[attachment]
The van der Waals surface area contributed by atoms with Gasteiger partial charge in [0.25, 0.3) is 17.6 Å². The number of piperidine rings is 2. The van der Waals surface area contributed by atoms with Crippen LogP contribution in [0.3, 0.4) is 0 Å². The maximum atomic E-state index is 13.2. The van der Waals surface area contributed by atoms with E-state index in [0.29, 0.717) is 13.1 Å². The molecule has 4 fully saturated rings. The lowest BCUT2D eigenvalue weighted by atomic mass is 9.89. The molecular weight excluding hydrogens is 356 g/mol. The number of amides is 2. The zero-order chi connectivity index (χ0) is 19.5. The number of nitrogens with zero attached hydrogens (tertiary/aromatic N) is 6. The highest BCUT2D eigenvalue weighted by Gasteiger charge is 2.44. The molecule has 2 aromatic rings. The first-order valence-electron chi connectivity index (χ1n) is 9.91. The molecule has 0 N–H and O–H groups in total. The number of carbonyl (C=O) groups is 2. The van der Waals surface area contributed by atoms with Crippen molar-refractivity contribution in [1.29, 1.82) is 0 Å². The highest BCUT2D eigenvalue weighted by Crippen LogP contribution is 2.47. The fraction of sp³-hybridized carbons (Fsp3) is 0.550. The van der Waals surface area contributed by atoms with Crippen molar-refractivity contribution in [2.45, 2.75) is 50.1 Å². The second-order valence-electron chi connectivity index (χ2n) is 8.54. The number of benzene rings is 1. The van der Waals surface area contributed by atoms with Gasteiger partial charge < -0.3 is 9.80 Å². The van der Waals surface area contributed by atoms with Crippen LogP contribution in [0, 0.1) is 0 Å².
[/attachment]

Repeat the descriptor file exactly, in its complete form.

The van der Waals surface area contributed by atoms with Gasteiger partial charge in [0.25, 0.3) is 17.6 Å². The number of piperidine rings is 2. The van der Waals surface area contributed by atoms with Crippen LogP contribution in [0.3, 0.4) is 0 Å². The maximum atomic E-state index is 13.2. The van der Waals surface area contributed by atoms with E-state index in [0.29, 0.717) is 13.1 Å². The molecule has 4 fully saturated rings. The lowest BCUT2D eigenvalue weighted by atomic mass is 9.89. The molecular weight excluding hydrogens is 356 g/mol. The number of amides is 2. The zero-order chi connectivity index (χ0) is 19.5. The number of nitrogens with zero attached hydrogens (tertiary/aromatic N) is 6. The highest BCUT2D eigenvalue weighted by Gasteiger charge is 2.44. The molecule has 2 aromatic rings. The first-order valence-electron chi connectivity index (χ1n) is 9.91. The molecule has 0 N–H and O–H groups in total. The number of carbonyl (C=O) groups is 2. The van der Waals surface area contributed by atoms with Crippen molar-refractivity contribution in [1.29, 1.82) is 0 Å². The highest BCUT2D eigenvalue weighted by Crippen LogP contribution is 2.47. The fraction of sp³-hybridized carbons (Fsp3) is 0.550. The van der Waals surface area contributed by atoms with Crippen molar-refractivity contribution in [2.45, 2.75) is 50.1 Å². The second-order valence-electron chi connectivity index (χ2n) is 8.54. The number of benzene rings is 1. The van der Waals surface area contributed by atoms with Gasteiger partial charge < -0.3 is 9.80 Å². The van der Waals surface area contributed by atoms with Crippen LogP contribution in [0, 0.1) is 0 Å².